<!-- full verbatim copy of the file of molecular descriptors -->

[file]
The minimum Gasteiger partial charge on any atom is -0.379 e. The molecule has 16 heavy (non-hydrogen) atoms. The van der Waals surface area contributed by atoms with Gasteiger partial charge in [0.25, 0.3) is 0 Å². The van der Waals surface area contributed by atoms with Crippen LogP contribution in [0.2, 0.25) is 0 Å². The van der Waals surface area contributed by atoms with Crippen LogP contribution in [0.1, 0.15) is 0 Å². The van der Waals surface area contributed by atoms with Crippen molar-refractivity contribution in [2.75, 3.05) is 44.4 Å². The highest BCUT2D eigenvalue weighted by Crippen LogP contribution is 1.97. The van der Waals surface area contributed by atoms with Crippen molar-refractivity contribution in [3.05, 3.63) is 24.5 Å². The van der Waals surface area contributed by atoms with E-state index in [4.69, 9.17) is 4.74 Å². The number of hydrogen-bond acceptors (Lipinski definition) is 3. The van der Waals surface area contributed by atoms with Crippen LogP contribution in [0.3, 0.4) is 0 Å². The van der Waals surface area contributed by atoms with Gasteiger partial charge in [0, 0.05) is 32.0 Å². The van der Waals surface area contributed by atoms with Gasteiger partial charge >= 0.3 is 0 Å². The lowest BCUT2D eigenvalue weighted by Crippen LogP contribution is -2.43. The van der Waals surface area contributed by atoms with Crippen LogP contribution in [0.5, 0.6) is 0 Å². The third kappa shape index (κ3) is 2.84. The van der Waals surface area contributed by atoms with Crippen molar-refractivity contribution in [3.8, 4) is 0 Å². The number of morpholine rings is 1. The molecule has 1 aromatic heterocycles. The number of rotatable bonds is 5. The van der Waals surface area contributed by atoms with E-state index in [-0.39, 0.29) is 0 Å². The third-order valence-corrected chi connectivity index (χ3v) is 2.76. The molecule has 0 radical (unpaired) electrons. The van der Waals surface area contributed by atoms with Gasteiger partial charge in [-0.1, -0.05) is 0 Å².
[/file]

The minimum Gasteiger partial charge on any atom is -0.379 e. The molecule has 16 heavy (non-hydrogen) atoms. The van der Waals surface area contributed by atoms with Gasteiger partial charge in [0.25, 0.3) is 0 Å². The van der Waals surface area contributed by atoms with Crippen LogP contribution in [0.2, 0.25) is 0 Å². The van der Waals surface area contributed by atoms with Crippen LogP contribution in [0.1, 0.15) is 0 Å². The van der Waals surface area contributed by atoms with Crippen molar-refractivity contribution in [2.75, 3.05) is 44.4 Å². The highest BCUT2D eigenvalue weighted by Crippen LogP contribution is 1.97. The van der Waals surface area contributed by atoms with Crippen molar-refractivity contribution in [3.05, 3.63) is 24.5 Å². The van der Waals surface area contributed by atoms with E-state index in [4.69, 9.17) is 4.74 Å². The number of hydrogen-bond acceptors (Lipinski definition) is 3. The van der Waals surface area contributed by atoms with Crippen LogP contribution in [0.3, 0.4) is 0 Å². The van der Waals surface area contributed by atoms with Gasteiger partial charge in [0, 0.05) is 32.0 Å². The van der Waals surface area contributed by atoms with Gasteiger partial charge >= 0.3 is 0 Å². The lowest BCUT2D eigenvalue weighted by Crippen LogP contribution is -2.43. The van der Waals surface area contributed by atoms with Crippen LogP contribution in [0.5, 0.6) is 0 Å². The third kappa shape index (κ3) is 2.84. The van der Waals surface area contributed by atoms with Crippen molar-refractivity contribution in [3.8, 4) is 0 Å². The number of morpholine rings is 1. The molecule has 1 aromatic heterocycles. The number of rotatable bonds is 5. The van der Waals surface area contributed by atoms with E-state index in [-0.39, 0.29) is 0 Å². The third-order valence-corrected chi connectivity index (χ3v) is 2.76. The molecule has 0 radical (unpaired) electrons. The van der Waals surface area contributed by atoms with Gasteiger partial charge in [-0.1, -0.05) is 0 Å².